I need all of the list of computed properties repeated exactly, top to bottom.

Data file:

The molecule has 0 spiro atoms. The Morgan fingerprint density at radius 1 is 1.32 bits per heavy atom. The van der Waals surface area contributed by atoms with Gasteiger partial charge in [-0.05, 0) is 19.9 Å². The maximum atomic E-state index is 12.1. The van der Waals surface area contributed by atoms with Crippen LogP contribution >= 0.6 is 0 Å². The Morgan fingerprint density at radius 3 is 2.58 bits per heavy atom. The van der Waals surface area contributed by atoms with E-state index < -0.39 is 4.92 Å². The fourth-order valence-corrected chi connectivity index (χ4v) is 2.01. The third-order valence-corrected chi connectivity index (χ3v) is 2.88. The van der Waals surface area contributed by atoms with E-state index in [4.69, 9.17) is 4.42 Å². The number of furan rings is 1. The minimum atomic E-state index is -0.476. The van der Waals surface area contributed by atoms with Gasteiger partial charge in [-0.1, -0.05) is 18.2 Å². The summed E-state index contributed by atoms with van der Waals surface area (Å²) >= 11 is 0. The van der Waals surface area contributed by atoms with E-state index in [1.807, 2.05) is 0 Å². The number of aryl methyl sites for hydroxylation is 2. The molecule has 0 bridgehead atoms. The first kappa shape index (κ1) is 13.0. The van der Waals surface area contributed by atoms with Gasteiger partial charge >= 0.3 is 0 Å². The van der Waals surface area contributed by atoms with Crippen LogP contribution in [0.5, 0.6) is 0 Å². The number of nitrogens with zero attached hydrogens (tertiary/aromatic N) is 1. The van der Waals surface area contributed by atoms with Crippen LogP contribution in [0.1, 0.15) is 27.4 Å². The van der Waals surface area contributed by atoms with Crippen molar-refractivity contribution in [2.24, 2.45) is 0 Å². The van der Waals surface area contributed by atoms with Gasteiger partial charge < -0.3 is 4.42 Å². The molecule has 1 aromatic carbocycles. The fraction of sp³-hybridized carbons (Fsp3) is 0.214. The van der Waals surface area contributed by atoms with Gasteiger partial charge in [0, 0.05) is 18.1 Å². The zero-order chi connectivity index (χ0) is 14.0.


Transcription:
The molecule has 0 spiro atoms. The Morgan fingerprint density at radius 1 is 1.32 bits per heavy atom. The van der Waals surface area contributed by atoms with Gasteiger partial charge in [-0.05, 0) is 19.9 Å². The maximum atomic E-state index is 12.1. The van der Waals surface area contributed by atoms with Crippen LogP contribution >= 0.6 is 0 Å². The Morgan fingerprint density at radius 3 is 2.58 bits per heavy atom. The van der Waals surface area contributed by atoms with E-state index < -0.39 is 4.92 Å². The fourth-order valence-corrected chi connectivity index (χ4v) is 2.01. The third-order valence-corrected chi connectivity index (χ3v) is 2.88. The van der Waals surface area contributed by atoms with E-state index in [4.69, 9.17) is 4.42 Å². The number of furan rings is 1. The minimum atomic E-state index is -0.476. The van der Waals surface area contributed by atoms with Gasteiger partial charge in [-0.1, -0.05) is 18.2 Å². The summed E-state index contributed by atoms with van der Waals surface area (Å²) >= 11 is 0. The van der Waals surface area contributed by atoms with E-state index in [1.807, 2.05) is 0 Å². The number of aryl methyl sites for hydroxylation is 2. The molecule has 0 bridgehead atoms. The first kappa shape index (κ1) is 13.0. The van der Waals surface area contributed by atoms with Gasteiger partial charge >= 0.3 is 0 Å². The van der Waals surface area contributed by atoms with Crippen LogP contribution in [0.5, 0.6) is 0 Å². The number of nitrogens with zero attached hydrogens (tertiary/aromatic N) is 1. The van der Waals surface area contributed by atoms with Crippen LogP contribution in [0.1, 0.15) is 27.4 Å². The van der Waals surface area contributed by atoms with Crippen molar-refractivity contribution in [2.24, 2.45) is 0 Å². The van der Waals surface area contributed by atoms with Gasteiger partial charge < -0.3 is 4.42 Å². The molecule has 1 aromatic carbocycles. The fraction of sp³-hybridized carbons (Fsp3) is 0.214. The van der Waals surface area contributed by atoms with Gasteiger partial charge in [0, 0.05) is 18.1 Å². The zero-order chi connectivity index (χ0) is 14.0.